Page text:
ABOARD THE USS CORONADO — In the first step toward erecting a multibillion-dollar shield to protect the United States from foreign missiles, the U.S. Navy will begin deploying state-of-the-art destroyers to patrol the waters off North Korea as early as next week.
The mission, to be conducted in the Sea of Japan by ships assigned to the Navy’s 7th fleet, will help lay the foundation for a system to detect and intercept ballistic missiles launched by “rogue nations.”
Washington hopes to complete the network over the next several years.
“We are on track,” Vice Admiral Jonathan Greenert, commander of the 7th Fleet, told The Associated Press in an interview Wednesday aboard the USS Coronado, which is based just south of Tokyo. “We will be ready to conduct the mission when assigned.”
The deployment will be the first in a controversial program that is high on President Bush’s defense agenda. Bush cleared the way to build the system two years ago by withdrawing from the 1972 Anti-Ballistic Missile Treaty, which banned ship-based missile defenses.
He said protecting America from ballistic missiles was “my highest priority as commander in chief, and the highest priority of my administration.”
The project — likened to hitting a bullet with a bullet, only at three times the speed — is exceedingly complex, prompting many critics to argue that it will never be reliable or effective. It is also expensive, with an estimated price tag of $51 billion over the next five years.
Even so, the missile threat is hard to deny.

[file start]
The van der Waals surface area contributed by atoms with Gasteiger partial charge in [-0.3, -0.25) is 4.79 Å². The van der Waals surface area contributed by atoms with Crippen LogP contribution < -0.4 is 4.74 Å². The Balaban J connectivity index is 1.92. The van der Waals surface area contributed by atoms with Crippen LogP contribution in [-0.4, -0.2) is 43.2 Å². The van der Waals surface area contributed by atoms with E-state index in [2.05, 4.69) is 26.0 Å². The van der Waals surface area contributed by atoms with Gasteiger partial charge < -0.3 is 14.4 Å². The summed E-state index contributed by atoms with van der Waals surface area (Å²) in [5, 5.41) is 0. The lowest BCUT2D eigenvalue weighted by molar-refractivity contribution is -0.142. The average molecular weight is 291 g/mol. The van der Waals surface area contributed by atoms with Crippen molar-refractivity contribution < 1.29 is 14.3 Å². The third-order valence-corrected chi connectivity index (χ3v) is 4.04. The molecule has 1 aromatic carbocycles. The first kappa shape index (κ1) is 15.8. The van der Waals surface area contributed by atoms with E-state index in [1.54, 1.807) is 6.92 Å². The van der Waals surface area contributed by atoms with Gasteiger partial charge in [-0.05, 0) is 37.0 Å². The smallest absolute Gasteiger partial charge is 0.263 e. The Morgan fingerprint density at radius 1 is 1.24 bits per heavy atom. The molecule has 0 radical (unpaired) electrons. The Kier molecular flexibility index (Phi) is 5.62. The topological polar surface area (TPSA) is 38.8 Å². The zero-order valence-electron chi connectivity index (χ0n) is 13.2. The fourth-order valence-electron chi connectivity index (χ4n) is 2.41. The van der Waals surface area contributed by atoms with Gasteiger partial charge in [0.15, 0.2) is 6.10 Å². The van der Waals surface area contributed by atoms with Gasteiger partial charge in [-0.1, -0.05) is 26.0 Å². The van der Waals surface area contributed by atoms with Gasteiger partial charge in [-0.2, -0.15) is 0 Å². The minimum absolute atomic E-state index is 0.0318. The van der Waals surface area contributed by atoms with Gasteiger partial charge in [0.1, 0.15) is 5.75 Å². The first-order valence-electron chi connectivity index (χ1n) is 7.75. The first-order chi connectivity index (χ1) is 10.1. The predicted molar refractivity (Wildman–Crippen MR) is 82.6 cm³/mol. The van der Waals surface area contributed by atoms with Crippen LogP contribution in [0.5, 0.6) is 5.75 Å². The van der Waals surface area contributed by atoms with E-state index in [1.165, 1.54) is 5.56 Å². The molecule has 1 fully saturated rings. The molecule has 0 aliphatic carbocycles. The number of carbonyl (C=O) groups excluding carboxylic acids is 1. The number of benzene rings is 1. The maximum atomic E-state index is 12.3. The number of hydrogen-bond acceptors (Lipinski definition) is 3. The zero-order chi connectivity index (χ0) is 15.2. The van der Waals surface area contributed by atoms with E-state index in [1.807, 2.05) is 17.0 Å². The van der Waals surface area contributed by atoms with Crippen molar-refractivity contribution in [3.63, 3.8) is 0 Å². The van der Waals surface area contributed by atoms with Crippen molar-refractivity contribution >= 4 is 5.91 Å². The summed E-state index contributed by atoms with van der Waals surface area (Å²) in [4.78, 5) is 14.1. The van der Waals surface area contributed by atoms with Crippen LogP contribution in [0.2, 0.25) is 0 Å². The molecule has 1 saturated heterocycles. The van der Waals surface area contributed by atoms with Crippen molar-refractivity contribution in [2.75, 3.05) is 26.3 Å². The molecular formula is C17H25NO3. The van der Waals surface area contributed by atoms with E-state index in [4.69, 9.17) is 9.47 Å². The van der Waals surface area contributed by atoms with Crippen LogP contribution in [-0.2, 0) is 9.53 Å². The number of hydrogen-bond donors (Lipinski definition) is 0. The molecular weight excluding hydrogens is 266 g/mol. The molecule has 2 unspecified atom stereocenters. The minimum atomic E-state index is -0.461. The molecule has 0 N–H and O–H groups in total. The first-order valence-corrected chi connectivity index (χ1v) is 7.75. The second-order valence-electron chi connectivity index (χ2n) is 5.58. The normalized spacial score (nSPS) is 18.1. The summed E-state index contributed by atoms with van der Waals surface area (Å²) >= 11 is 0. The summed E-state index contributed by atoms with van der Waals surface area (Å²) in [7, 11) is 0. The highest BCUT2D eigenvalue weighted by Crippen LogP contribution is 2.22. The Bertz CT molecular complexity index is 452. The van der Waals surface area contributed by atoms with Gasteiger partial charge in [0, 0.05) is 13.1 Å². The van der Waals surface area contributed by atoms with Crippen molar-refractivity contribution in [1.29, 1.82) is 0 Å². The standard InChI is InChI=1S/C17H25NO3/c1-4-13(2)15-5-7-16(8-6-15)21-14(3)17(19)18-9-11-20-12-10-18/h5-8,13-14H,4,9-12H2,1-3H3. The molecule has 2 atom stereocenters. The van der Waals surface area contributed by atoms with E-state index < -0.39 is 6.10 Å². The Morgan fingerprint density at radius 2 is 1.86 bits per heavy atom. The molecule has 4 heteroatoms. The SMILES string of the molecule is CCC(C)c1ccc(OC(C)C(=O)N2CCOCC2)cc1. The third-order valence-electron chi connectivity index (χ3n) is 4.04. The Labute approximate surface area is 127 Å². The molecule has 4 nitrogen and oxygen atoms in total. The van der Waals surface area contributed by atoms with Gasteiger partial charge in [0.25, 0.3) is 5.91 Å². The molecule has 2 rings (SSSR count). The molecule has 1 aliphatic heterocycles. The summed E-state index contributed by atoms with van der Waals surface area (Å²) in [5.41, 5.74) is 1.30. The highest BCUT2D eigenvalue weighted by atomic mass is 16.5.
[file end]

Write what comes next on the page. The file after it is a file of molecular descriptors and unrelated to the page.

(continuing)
More than 30 nations have ballistic missiles, according to the U.S. Defense Department’s Missile Defense Agency. Though exact times depend on where the launch occurs, missiles could in less than 30 minutes reach virtually anywhere within the United States.
Life on the knife's edgeGreenert refused to give a specific date for the first deployment from the 7th Fleet, but said a deadline of Oct. 1 — next Friday — announced by Navy Secretary Gordon England in March has not changed.
Greenert, who assumed command of the Navy’s largest fleet last month, also refused to name a target for the Sea of Japan patrols.
“I can’t specify adversaries, but you’re looking at rogue nations,” he said in his first interview since taking the fleet command. “Take it from there.”
The country best fitting that description in East Asia is communist wildcard North Korea, which has missiles capable of reaching the American west coast and is believed to either already possess or be well on its way toward successfully developing nuclear weapons.
The North shocked Japan in 1998 by launching a multistage “Taepodong” ballistic missile over Japan’s main island. Tokyo responded by beefing up its own surveillance capabilities and launching its first spy satellites in March 2003.
Though Japanese Prime Minister Junichiro Koizumi won a promise in 2002 from the North for a moratorium on further long-range tests, distrust runs deep.
This week, Japanese naval ships were dispatched to the waters off North Korea amid reports that Pyongyang was preparing to test launch a “Nodong” missile, which can reach much of Japan — and the more than 50,000 U.S. troops stationed there — in just minutes.
North Korea is believed to have at least 100 of the missiles.
Because of the North Korean threat, Japan has become the first country to agree to work with Washington on the missile defense project. It is upgrading its own destroyers and acquiring better U.S.-made interceptors — the ship-launched Standard Missile-3 and the ground-based Patriot Advanced Capability-3.
“The Japanese are very interested in developing a missile defense,” Greenert said.
He said the role of the 7th Fleet destroyers will be to provide long-range search and tracking of missile activity. Eventually, data gleaned by the ships would be transmitted to Ft. Greely in Alaska and Vandenberg Air Force Base in California, where, if necessary, interceptor missiles would be launched.
But for now, tracking and monitoring are as far as the mission can go. The interceptors won’t be fully deployed at the American bases until next year.
© 2012 The Associated Press. All rights reserved. This material may not be published, broadcast, rewritten or redistributed.